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Home  Worldwide  Bangladesh  April, 2005  Ahmadiyyas and faith as tribalism
Ahmadiyyas and faith as tribalism

Dhaka Courier
Online Version Vol. 21 Issue 4029 April 2005
Main> Column

Ahmadiyyas and faith as tribalism

By Syed Badrul Ahsan

Let there be no running away from the truth. The Ahmadiyya community in Bangladesh is now an endangered species. And those of us who have been watching the way in which these innocent people have been targeted by riff-raff and bigots over the past many months cannot forgive ourselves for our indifference to the plight of the community. There do not seem to be very many people around the country at all interested in what happens to these humble, self-effacing men and women. Or could it be that whole swathes of people we know are actually hoping in the darkest recesses of their hearts that the Ahmadiyyas will actually be pushed out of the Islamic ambience in this country? You never really know, for this happens to be a country where even some of the most respected of individuals have had little embarrassment in referring to Hindus and Christians in an extremely pejorative way. There are perfectly good people who often cannot resist the urge to inform you that Ahmadiyyas do not actually belong in Islam, that indeed they are followers of a distinctly separate faith.

There might be a good deal of logic in such an argument. But that is not the point. Why must we be judgemental? If any individual thinks he is a Muslim despite all the manifest instances of his actually not being that, who are we to complain? If Elijah Mohammad could in another era tell us all that he was a Muslim, we knew his way of preaching and practising Islam was not the way we thought was the correct way. But we did not complain. If he was happy with that, so were we. Besides, religion ought never to be a matter of tribalism. People who believe their own God, or gods as the case may be, ought not to be told that their way of pursuing faith is wrong. It is a sin teaching a man the idea that his faith is not the true faith. But once you do that, you are actually creating the grounds for conflict, maybe even some bloodletting. You are peddling hate. And we who inhabit this part of the world know very well how faith can get to be mutilated in the hands of wrong or sinister people. Ian Paisley and Gerry Adams have created big holes in the soul of the Irish. The partition of India remains a poignant tale of the incalculable damage religion can do once it mutates into tribalism. And then, of course, there is always the sad tale of how Bengali Muslims were murdered by Pakistani Muslims once the latter began to develop the notion that the former were in effect deviating from the faith. And see the tragedy those good Muslims caused.

But the soldiers who murdered Bengalis were not and are not destined to be the only good Muslims we have known or will know. Abul A’la Maudoodi once caused blood to flow on the streets of Lahore in his zeal to have the Ahmadiyyas pushed out of Pakistan’s Islamic community. Had it not been for General Azam Khan, Maudoodi and his kind would have left all Pakistanis going through sectarian violence of the worst kind. Maudoodi was the chief of the Jamaat-e-Islami and in the years before 1947 had strenuously opposed the creation of Pakistan. And now here he was engaged in the job of purifying Pakistan through turning it into a land of Muslims, his version of it. It was again Maudoodi’s Islam that was practised for nine terrible months, through his Bengali henchmen and Pakistani brothers, here in Bangladesh during the war of liberation. In the name of Islam and the solidarity of Pakistan, the Jamaat, employing its goon squads to the full and armed with the bad teachings of Maudoodi, went on an orgy of killing in this country. In 1974, it whipped up a frenzy of bigotry in Pakistan, where Zulfikar Ali Bhutto turned out to be a man ready to please them. He declared all Ahmadiyyas in Pakistan non-Muslim. Since that dark day, Pakistan’s Ahmadiyyas have been less than citizens of Pakistan. It is that precedent which now seems be working behind the sinister mood of the fanatics who call themselves the Khatme Nabuwat in Bangladesh. These fanatics have gone around humiliating Ahmadiyya men and women in such places as Satkhira and Khulna; they have compelled Ahmadiyya children to stay indoors and so stay away from school; and they have with impunity committed sacrilege at Ahmadiyya mosques, with the police standing ready to appease them. In other words, what we have before us, thanks to the ferocity of the bigots and the pusillanimity of the administration, is the making a new, our kind of Inquisition. Those among us not willing to speak up in defence of our Ahmadiyyas do not realise the danger we are inviting for ourselves through our silence. It is ominous silence we speak of. Such silences almost always lead to the death of a society.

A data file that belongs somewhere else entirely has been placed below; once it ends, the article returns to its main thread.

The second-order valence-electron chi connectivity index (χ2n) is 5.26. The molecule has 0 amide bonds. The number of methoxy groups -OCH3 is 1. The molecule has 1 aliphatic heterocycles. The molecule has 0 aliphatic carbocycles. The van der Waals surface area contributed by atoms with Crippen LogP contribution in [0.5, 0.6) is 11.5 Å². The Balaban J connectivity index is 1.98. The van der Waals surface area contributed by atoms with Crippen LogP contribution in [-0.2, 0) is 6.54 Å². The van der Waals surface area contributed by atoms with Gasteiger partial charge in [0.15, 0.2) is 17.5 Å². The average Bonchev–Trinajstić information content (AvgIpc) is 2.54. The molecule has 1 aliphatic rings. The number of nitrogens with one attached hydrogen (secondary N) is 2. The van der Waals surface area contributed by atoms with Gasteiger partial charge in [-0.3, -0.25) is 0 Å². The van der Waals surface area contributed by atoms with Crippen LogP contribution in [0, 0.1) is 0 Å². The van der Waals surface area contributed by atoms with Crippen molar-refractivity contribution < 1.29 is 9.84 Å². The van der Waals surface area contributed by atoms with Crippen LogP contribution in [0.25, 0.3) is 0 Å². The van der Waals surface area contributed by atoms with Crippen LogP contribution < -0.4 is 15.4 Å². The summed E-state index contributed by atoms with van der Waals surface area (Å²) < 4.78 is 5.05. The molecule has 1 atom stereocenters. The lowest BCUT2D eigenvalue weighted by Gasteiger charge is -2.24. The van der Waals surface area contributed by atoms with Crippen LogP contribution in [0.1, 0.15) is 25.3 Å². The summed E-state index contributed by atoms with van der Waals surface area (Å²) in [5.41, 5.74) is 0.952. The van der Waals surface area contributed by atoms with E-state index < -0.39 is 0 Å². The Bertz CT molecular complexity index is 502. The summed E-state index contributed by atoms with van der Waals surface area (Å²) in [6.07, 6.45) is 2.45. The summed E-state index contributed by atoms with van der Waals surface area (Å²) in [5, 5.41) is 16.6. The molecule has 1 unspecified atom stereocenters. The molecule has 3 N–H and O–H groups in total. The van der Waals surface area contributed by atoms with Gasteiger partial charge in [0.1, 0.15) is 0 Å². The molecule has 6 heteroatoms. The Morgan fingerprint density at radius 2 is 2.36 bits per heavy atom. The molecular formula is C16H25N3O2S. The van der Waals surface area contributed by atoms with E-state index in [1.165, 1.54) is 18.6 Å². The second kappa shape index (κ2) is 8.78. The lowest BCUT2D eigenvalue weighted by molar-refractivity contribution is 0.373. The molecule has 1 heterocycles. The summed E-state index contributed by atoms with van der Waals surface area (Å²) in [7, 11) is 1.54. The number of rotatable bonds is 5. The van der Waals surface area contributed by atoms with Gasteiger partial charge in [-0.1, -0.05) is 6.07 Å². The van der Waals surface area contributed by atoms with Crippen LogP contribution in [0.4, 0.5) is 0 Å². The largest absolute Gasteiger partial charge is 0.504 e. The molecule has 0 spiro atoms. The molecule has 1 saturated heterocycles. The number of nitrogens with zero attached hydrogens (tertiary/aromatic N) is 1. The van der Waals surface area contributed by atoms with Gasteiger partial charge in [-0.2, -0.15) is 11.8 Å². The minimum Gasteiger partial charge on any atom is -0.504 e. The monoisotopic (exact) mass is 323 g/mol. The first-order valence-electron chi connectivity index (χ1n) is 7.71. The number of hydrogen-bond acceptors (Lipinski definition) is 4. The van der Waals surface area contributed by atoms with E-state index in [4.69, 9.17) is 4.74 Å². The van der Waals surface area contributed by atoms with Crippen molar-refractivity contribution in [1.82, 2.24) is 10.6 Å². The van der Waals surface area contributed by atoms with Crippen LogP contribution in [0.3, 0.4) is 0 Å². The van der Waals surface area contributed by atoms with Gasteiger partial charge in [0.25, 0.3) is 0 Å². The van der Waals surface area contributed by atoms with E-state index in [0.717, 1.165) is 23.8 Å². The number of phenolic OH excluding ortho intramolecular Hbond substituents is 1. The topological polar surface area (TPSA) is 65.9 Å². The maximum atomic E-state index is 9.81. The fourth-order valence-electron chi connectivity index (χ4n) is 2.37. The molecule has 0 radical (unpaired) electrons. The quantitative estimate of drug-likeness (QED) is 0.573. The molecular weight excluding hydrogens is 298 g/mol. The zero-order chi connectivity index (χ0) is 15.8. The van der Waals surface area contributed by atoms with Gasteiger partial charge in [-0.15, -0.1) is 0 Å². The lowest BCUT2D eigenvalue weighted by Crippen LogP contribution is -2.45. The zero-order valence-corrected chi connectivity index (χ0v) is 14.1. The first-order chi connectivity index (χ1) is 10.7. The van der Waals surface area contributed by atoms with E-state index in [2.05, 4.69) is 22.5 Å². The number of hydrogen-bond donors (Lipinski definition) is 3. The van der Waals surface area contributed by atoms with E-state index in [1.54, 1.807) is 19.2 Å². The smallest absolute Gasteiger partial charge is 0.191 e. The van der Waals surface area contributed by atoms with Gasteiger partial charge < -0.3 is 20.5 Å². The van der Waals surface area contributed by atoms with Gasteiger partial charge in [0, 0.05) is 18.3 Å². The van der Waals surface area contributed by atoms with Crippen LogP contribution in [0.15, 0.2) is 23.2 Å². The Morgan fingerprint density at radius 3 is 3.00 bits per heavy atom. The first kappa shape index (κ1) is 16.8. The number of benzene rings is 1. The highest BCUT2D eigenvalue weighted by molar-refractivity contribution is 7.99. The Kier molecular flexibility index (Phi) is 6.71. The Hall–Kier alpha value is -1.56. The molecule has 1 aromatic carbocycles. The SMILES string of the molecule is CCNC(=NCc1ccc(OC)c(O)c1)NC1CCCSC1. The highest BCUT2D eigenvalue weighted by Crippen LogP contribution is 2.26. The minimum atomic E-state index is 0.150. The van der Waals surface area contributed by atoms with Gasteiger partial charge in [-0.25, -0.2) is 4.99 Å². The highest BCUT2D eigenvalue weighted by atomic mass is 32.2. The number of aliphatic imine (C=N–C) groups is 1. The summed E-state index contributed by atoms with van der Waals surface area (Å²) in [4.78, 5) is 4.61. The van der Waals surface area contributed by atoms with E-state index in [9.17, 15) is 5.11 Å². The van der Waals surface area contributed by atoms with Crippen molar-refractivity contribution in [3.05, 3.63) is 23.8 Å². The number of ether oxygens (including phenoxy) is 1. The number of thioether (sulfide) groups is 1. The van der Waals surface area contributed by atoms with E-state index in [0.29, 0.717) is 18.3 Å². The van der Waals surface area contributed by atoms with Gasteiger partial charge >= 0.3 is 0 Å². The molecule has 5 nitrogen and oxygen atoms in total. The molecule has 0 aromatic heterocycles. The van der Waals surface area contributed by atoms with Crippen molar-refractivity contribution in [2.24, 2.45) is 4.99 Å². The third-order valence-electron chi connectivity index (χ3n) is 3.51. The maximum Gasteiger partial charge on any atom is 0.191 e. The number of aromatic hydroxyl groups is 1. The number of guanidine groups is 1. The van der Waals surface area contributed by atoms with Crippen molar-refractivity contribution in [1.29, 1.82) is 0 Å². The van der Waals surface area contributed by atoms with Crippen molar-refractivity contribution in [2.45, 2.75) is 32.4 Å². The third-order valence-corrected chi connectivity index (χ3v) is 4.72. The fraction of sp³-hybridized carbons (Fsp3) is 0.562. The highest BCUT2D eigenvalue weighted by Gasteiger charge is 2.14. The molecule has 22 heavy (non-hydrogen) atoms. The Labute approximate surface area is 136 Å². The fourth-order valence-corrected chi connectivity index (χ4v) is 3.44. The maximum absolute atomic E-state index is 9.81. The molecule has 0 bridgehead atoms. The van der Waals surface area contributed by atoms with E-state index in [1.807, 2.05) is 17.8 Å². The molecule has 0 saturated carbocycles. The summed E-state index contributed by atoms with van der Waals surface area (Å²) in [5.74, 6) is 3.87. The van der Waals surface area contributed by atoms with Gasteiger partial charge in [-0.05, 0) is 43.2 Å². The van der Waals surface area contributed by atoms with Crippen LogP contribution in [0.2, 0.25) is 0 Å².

It is morally wrong to have religion turned into politics. For years on end, matters of faith have been served up to our people as commodities to be enjoyed before being abused. We have had our culture rudely pushed aside through a super-imposition of religion on us. We are now being told that faith is a matter that needs to be talked about in the public domain. That is patently a wrong attitude. Our forefathers — Muslims, Hindus, Christians, Buddhists, et al — prayed to their deities in the fading light of day. When they talked politics, they did not see God anywhere there.

Religion, then, should be an inclusive affair. But when you drive people away from your faith, what difference is there between you and the Hutus who once murdered, with their sharp machetes, the Tutsis in Rwanda? Our Ahmadiyyas are our own brethren, our fellow Bengalis. Anyone who seeks to push them into the bushes should swiftly be put out to pasture.

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